The Home of the Muse:
Oblates and the Northern Life Museum
Benjamin Lyle Berger, Research Associate, Provincial Museum of Alberta
modern English word 'museum' can be traced back to an adaptation
of the Greek mouseion, the seat of the muses. In this sense,
the museum was previously understood as "a building or apartment
dedicated to the pursuit of learning or the arts."1 It was a place in which knowledge and culture
resided - the soil out of which the seed of learning would grow
when touched by the caring attention of the human mind. Filling out this position,
"it is worth remembering that
collections in themselves
were not thought of as museums in the original Greek times."2 Rather, it was the individual's cognitive process
- the existential journey through the encounter with the museum
- that was understood as the defining characteristic of the institution.
Viewed from this vantage point, the museum is much more than
the home for a collection of artifacts; rather, it is a vital
institution in which culture is not merely preserved, but lives
through the experiences and memories of those that engage it.
Northern Life Museum began as a small collection of mineral samples
assembled by Fr. Francis Ebner, O.M.I., and displayed in St.
Patrick's Roman Catholic school in Yellowknife.3
Fr. Ebner decided
that the samples gathered locally should be used to teach the
children about mining and the mining country in which they lived.4 As the collection drew increasing interest
from the children, they began to bring in items that their fathers
would find while hunting or prospecting. These items were displayed
in one of the schoolrooms for the enrichment of the students'
environment. Owing to his visits to several of the mines in the
North, Fr. Ebner had a considerable curiosity and studied interest
in mines and minerals. He had also cared for many of the mining
families as priest, baptising, marrying, and burying - experiences
that molded his interpretation of the mineral collections into
an avenue into the life of the community. When Fr. Ebner moved
to Hay River, the collection - now filling over 21 boxes, kegs,
and barrels - moved with him. Fr. Ebner displayed these specimens
in St. Paul's school in Hay River and was soon guiding interested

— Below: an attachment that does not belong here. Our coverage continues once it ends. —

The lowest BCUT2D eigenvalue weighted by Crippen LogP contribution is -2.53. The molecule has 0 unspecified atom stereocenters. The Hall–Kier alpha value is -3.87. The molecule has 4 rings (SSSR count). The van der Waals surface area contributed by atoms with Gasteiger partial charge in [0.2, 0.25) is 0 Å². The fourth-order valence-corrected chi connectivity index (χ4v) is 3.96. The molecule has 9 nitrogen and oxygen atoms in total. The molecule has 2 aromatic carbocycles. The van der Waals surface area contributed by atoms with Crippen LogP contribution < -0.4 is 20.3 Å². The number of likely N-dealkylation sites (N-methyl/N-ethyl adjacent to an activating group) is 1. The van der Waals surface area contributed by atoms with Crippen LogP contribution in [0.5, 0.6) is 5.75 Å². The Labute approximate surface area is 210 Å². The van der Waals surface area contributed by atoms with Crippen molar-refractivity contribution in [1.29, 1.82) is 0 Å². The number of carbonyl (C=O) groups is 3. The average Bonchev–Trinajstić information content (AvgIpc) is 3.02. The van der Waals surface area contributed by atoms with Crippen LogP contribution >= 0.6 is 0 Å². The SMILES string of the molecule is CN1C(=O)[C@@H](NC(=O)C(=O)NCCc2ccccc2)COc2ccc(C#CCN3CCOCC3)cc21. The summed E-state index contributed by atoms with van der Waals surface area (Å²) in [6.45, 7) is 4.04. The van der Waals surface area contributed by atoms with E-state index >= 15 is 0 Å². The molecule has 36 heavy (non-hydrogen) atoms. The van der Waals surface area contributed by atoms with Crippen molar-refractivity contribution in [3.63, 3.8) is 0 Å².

visitors through classrooms increasingly filled with artifacts
reflecting the life of the community.
the collection outgrew St. Paul's school, Bishop
Paul Piche5 expressed concern that this important collection
should be properly cared for and protected. To this end, in 1967, he donated half of a fireproof
basement in Grandin College's boy's residence in Fort Smith to
be dedicated as a museum under the direction of Fr. Ebner and
his new partner, Brother Henri Sareault.
Ebner began to arrange exhibit cases and displays while Br. Sareault
did most of the collecting from various areas of the Northwest
Territories. Yet collecting was not Br. Sareault's primary gift
to the museums and the people that came to learn. Rather, it
was Br. Sareault's knowledge of the people from all parts of
the Northwest Territories and their stories that constituted
his finest contribution.
Indeed, Fr. Ebner affectionately and sincerely reflects that
"he was my brain," and that, "I would never have
been able to do it without Brother Sareault
because he knew
the people."6 Many came to see Brother Sareault for his knowledge
and understanding of the worlds reflected in the artifacts rather
than simply to see the artifacts. He would chat with these friends, visitors and
donors alike, from all over the North, go fishing and hunting
with them, and fix their things in the museum garage for free.
To Fr. Ebner, Br. Sareault was "our prize specimen."7 This mouseion was a place of friendship, history,